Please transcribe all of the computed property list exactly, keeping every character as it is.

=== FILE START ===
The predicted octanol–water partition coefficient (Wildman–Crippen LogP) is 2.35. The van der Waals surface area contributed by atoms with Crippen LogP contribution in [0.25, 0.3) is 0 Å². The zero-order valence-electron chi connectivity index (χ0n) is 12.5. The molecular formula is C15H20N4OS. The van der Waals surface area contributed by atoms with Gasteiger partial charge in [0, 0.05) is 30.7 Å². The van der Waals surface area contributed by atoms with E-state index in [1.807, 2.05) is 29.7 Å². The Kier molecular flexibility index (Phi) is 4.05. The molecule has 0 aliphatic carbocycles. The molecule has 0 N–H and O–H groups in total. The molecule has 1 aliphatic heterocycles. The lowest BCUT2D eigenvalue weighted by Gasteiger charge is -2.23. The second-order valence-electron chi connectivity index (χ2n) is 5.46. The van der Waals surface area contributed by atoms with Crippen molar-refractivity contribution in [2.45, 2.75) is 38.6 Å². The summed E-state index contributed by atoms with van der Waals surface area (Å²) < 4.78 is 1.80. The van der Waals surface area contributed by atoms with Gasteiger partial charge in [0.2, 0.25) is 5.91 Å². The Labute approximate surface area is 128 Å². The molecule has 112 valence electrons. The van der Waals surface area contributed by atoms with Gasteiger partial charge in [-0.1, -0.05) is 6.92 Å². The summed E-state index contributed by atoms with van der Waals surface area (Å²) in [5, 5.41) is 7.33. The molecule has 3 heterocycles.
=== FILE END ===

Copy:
The predicted octanol–water partition coefficient (Wildman–Crippen LogP) is 2.35. The van der Waals surface area contributed by atoms with Crippen LogP contribution in [0.25, 0.3) is 0 Å². The zero-order valence-electron chi connectivity index (χ0n) is 12.5. The molecular formula is C15H20N4OS. The van der Waals surface area contributed by atoms with Gasteiger partial charge in [0, 0.05) is 30.7 Å². The van der Waals surface area contributed by atoms with E-state index in [1.807, 2.05) is 29.7 Å². The Kier molecular flexibility index (Phi) is 4.05. The molecule has 0 aliphatic carbocycles. The molecule has 0 N–H and O–H groups in total. The molecule has 1 aliphatic heterocycles. The lowest BCUT2D eigenvalue weighted by Gasteiger charge is -2.23. The second-order valence-electron chi connectivity index (χ2n) is 5.46. The van der Waals surface area contributed by atoms with Crippen molar-refractivity contribution in [2.45, 2.75) is 38.6 Å². The summed E-state index contributed by atoms with van der Waals surface area (Å²) < 4.78 is 1.80. The van der Waals surface area contributed by atoms with Gasteiger partial charge in [0.2, 0.25) is 5.91 Å². The Labute approximate surface area is 128 Å². The molecule has 112 valence electrons. The van der Waals surface area contributed by atoms with Gasteiger partial charge in [-0.1, -0.05) is 6.92 Å². The summed E-state index contributed by atoms with van der Waals surface area (Å²) in [5, 5.41) is 7.33. The molecule has 3 heterocycles.